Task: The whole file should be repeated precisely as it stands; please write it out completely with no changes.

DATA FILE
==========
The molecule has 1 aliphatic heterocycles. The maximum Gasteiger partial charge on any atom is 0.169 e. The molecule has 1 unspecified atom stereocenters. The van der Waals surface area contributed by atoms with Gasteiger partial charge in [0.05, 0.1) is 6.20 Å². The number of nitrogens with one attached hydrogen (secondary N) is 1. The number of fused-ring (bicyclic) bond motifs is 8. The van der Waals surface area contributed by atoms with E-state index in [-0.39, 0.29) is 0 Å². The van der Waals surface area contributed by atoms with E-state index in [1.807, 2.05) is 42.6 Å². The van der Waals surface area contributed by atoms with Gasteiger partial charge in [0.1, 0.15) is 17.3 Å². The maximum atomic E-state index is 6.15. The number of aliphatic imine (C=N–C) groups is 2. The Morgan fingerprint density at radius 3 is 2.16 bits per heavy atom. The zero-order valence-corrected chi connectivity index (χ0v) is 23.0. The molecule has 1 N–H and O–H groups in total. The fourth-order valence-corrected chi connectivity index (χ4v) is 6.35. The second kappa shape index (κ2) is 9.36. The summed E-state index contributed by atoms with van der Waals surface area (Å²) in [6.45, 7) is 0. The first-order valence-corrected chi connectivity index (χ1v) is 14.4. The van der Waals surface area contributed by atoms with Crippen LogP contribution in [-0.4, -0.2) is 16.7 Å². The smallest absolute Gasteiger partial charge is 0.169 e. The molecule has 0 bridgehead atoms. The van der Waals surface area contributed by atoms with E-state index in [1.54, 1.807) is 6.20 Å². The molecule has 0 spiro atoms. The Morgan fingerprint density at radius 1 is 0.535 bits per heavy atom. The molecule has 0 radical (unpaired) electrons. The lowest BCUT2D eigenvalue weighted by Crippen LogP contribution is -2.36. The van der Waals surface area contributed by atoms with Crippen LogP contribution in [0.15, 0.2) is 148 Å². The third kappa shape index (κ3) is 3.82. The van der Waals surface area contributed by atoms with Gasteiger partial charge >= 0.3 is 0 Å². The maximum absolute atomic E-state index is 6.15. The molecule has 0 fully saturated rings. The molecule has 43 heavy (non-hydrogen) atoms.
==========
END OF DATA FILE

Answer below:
The molecule has 1 aliphatic heterocycles. The maximum Gasteiger partial charge on any atom is 0.169 e. The molecule has 1 unspecified atom stereocenters. The van der Waals surface area contributed by atoms with Gasteiger partial charge in [0.05, 0.1) is 6.20 Å². The number of nitrogens with one attached hydrogen (secondary N) is 1. The number of fused-ring (bicyclic) bond motifs is 8. The van der Waals surface area contributed by atoms with E-state index in [-0.39, 0.29) is 0 Å². The van der Waals surface area contributed by atoms with E-state index in [1.807, 2.05) is 42.6 Å². The van der Waals surface area contributed by atoms with Gasteiger partial charge in [0.1, 0.15) is 17.3 Å². The maximum atomic E-state index is 6.15. The number of aliphatic imine (C=N–C) groups is 2. The Morgan fingerprint density at radius 3 is 2.16 bits per heavy atom. The zero-order valence-corrected chi connectivity index (χ0v) is 23.0. The molecule has 1 N–H and O–H groups in total. The fourth-order valence-corrected chi connectivity index (χ4v) is 6.35. The second kappa shape index (κ2) is 9.36. The summed E-state index contributed by atoms with van der Waals surface area (Å²) in [6.45, 7) is 0. The first-order valence-corrected chi connectivity index (χ1v) is 14.4. The van der Waals surface area contributed by atoms with Crippen LogP contribution in [-0.4, -0.2) is 16.7 Å². The smallest absolute Gasteiger partial charge is 0.169 e. The molecule has 0 bridgehead atoms. The van der Waals surface area contributed by atoms with E-state index in [1.54, 1.807) is 6.20 Å². The molecule has 0 spiro atoms. The Morgan fingerprint density at radius 1 is 0.535 bits per heavy atom. The molecule has 0 radical (unpaired) electrons. The lowest BCUT2D eigenvalue weighted by Crippen LogP contribution is -2.36. The van der Waals surface area contributed by atoms with Crippen LogP contribution in [0.15, 0.2) is 148 Å². The third kappa shape index (κ3) is 3.82. The van der Waals surface area contributed by atoms with Gasteiger partial charge >= 0.3 is 0 Å². The maximum absolute atomic E-state index is 6.15. The molecule has 0 fully saturated rings. The molecule has 43 heavy (non-hydrogen) atoms.